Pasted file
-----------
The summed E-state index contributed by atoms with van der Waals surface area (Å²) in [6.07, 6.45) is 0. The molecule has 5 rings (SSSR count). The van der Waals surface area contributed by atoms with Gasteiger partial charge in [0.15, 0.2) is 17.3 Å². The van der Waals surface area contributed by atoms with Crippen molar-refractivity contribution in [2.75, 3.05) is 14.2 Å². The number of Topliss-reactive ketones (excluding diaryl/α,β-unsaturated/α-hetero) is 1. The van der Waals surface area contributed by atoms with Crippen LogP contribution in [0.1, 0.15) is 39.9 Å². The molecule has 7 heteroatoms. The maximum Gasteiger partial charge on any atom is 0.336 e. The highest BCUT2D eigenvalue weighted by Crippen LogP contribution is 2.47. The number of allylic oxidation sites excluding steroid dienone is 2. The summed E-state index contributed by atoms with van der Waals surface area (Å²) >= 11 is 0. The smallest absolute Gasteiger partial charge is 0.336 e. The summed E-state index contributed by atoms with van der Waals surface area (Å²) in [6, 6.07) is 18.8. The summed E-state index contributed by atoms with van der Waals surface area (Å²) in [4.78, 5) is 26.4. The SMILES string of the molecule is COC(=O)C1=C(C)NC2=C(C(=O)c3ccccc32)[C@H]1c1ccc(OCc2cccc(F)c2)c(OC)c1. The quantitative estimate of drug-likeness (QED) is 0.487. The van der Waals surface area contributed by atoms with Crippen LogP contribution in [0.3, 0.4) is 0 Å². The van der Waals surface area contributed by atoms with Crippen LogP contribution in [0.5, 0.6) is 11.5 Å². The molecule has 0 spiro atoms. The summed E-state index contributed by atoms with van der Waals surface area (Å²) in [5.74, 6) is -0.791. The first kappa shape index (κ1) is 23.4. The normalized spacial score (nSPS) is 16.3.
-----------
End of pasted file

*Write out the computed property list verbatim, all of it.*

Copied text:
The summed E-state index contributed by atoms with van der Waals surface area (Å²) in [6.07, 6.45) is 0. The molecule has 5 rings (SSSR count). The van der Waals surface area contributed by atoms with Gasteiger partial charge in [0.15, 0.2) is 17.3 Å². The van der Waals surface area contributed by atoms with Crippen molar-refractivity contribution in [2.75, 3.05) is 14.2 Å². The number of Topliss-reactive ketones (excluding diaryl/α,β-unsaturated/α-hetero) is 1. The van der Waals surface area contributed by atoms with Crippen LogP contribution in [0.1, 0.15) is 39.9 Å². The molecule has 7 heteroatoms. The maximum Gasteiger partial charge on any atom is 0.336 e. The highest BCUT2D eigenvalue weighted by Crippen LogP contribution is 2.47. The number of allylic oxidation sites excluding steroid dienone is 2. The summed E-state index contributed by atoms with van der Waals surface area (Å²) >= 11 is 0. The smallest absolute Gasteiger partial charge is 0.336 e. The summed E-state index contributed by atoms with van der Waals surface area (Å²) in [6, 6.07) is 18.8. The summed E-state index contributed by atoms with van der Waals surface area (Å²) in [4.78, 5) is 26.4. The SMILES string of the molecule is COC(=O)C1=C(C)NC2=C(C(=O)c3ccccc32)[C@H]1c1ccc(OCc2cccc(F)c2)c(OC)c1. The quantitative estimate of drug-likeness (QED) is 0.487. The van der Waals surface area contributed by atoms with Crippen LogP contribution in [0.3, 0.4) is 0 Å². The van der Waals surface area contributed by atoms with Crippen LogP contribution in [0.5, 0.6) is 11.5 Å². The molecule has 0 spiro atoms. The summed E-state index contributed by atoms with van der Waals surface area (Å²) in [5.74, 6) is -0.791. The first kappa shape index (κ1) is 23.4. The normalized spacial score (nSPS) is 16.3.